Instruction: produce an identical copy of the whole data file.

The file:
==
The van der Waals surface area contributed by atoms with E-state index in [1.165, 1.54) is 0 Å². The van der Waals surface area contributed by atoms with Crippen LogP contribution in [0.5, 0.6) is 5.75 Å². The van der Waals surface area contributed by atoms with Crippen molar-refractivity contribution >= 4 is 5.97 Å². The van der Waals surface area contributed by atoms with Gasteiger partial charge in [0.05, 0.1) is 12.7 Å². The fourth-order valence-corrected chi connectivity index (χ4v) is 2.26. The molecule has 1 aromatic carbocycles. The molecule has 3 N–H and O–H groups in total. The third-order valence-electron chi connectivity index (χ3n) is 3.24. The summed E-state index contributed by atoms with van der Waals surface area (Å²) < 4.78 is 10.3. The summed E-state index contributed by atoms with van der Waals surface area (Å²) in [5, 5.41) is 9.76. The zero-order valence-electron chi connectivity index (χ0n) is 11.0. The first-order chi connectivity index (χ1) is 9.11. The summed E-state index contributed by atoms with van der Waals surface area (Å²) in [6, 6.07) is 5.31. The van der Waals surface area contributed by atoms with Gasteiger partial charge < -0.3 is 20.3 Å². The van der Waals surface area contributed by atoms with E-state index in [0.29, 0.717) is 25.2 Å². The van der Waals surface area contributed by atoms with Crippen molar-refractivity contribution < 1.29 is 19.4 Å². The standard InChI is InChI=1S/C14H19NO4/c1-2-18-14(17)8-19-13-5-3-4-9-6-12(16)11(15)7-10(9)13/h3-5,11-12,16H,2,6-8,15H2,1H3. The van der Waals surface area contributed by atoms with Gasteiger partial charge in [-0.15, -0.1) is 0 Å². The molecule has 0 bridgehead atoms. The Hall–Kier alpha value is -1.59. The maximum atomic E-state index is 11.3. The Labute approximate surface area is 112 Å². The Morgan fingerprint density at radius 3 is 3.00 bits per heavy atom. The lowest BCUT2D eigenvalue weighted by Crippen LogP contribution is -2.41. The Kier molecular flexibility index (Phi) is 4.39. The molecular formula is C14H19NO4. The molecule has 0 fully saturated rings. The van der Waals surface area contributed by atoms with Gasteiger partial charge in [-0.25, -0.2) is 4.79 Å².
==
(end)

The van der Waals surface area contributed by atoms with E-state index in [1.165, 1.54) is 0 Å². The van der Waals surface area contributed by atoms with Crippen LogP contribution in [0.5, 0.6) is 5.75 Å². The van der Waals surface area contributed by atoms with Crippen molar-refractivity contribution >= 4 is 5.97 Å². The van der Waals surface area contributed by atoms with Gasteiger partial charge in [0.05, 0.1) is 12.7 Å². The fourth-order valence-corrected chi connectivity index (χ4v) is 2.26. The molecule has 1 aromatic carbocycles. The molecule has 3 N–H and O–H groups in total. The third-order valence-electron chi connectivity index (χ3n) is 3.24. The summed E-state index contributed by atoms with van der Waals surface area (Å²) < 4.78 is 10.3. The summed E-state index contributed by atoms with van der Waals surface area (Å²) in [5, 5.41) is 9.76. The zero-order valence-electron chi connectivity index (χ0n) is 11.0. The first-order chi connectivity index (χ1) is 9.11. The summed E-state index contributed by atoms with van der Waals surface area (Å²) in [6, 6.07) is 5.31. The van der Waals surface area contributed by atoms with Gasteiger partial charge < -0.3 is 20.3 Å². The van der Waals surface area contributed by atoms with E-state index in [0.29, 0.717) is 25.2 Å². The van der Waals surface area contributed by atoms with Crippen molar-refractivity contribution < 1.29 is 19.4 Å². The standard InChI is InChI=1S/C14H19NO4/c1-2-18-14(17)8-19-13-5-3-4-9-6-12(16)11(15)7-10(9)13/h3-5,11-12,16H,2,6-8,15H2,1H3. The van der Waals surface area contributed by atoms with Gasteiger partial charge in [-0.15, -0.1) is 0 Å². The molecule has 0 bridgehead atoms. The Hall–Kier alpha value is -1.59. The maximum atomic E-state index is 11.3. The Labute approximate surface area is 112 Å². The Morgan fingerprint density at radius 3 is 3.00 bits per heavy atom. The lowest BCUT2D eigenvalue weighted by Crippen LogP contribution is -2.41. The Kier molecular flexibility index (Phi) is 4.39. The molecular formula is C14H19NO4. The molecule has 0 fully saturated rings. The van der Waals surface area contributed by atoms with Gasteiger partial charge in [-0.25, -0.2) is 4.79 Å².